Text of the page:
Collaborative Medicinal Development LLC (“CMD”), a privately-held biopharmaceutical company developing innovative therapies for neurodegenerative diseases, will report promising results from its phase 1, non-placebo controlled, dose-finding study of CuATSM for treatment of Parkinson’s Disease (“PD”) at the XXIV World Congress on Parkinson’s Disease and Related Disorders to be held in Montreal, Canada from June 16-19, 2019. In a presentation, Dr. Craig Rosenfeld, CMD’s CEO, will report the results of 24 weeks of treatment with CuATSM at the recommended phase 2 dose. Patients with idiopathic PD showed a marked improvement in disease severity evidenced by a decrease in total UPDRS score of 7 points over 24 weeks. Patients also showed a marked improvement in quality of life evidenced by a decrease in PDQ-39 score of 15 points over 24 weeks; a 5 point change in PDQ-39 is considered the threshold for a clinically meaningful change. In the natural history of PD, both UPDRS and PDQ-39 scores increase (worsen) in correlated fashion over time.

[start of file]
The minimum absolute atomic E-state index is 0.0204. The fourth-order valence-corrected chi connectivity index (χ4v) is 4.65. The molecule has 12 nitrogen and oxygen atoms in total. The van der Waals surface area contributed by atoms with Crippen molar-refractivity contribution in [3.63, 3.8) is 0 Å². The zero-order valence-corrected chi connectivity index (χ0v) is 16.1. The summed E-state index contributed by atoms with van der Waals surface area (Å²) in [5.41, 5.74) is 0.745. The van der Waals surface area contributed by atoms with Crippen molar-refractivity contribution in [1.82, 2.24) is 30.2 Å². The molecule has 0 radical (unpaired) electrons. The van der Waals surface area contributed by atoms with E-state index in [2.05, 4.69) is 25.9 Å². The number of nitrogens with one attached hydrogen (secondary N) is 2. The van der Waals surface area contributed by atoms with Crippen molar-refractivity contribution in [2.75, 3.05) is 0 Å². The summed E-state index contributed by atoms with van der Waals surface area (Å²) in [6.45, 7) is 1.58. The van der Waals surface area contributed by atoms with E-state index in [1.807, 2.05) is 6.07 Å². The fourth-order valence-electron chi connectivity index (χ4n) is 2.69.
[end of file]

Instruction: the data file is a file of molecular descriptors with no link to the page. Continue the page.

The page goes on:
About Collaborative Medicinal Development
CMD is a privately-held biopharmaceutical company developing innovative therapies for neurodegenerative diseases. The Company’s lead drug, CuATSM, was licensed from the University of Melbourne and entered clinical trials in ALS and Parkinson’s disease in 2017 at leading clinical centers in Australia. The CMD team includes Craig Rosenfeld, MD (CEO) and Kay Noel, PhD (COO).
About Parkinson’s Disease (PD)
PD is a slowly progressing neurodegenerative disorder with early prominent death of dopaminergic neurons in the substantia nigra. The resultant dopamine deficiency within the basal ganglia leads to a movement disorder characterized by classical parkinsonian motor symptoms, including bradykinesia, muscular rigidity, rest tremor, and postural and gait impairment. While there are treatments available for many of the parkinsonian motor symptoms, disease-modifying treatments that reduce the rate of neurodegeneration or stop the disease process have remained elusive and are the greatest unmet therapeutic need in PD.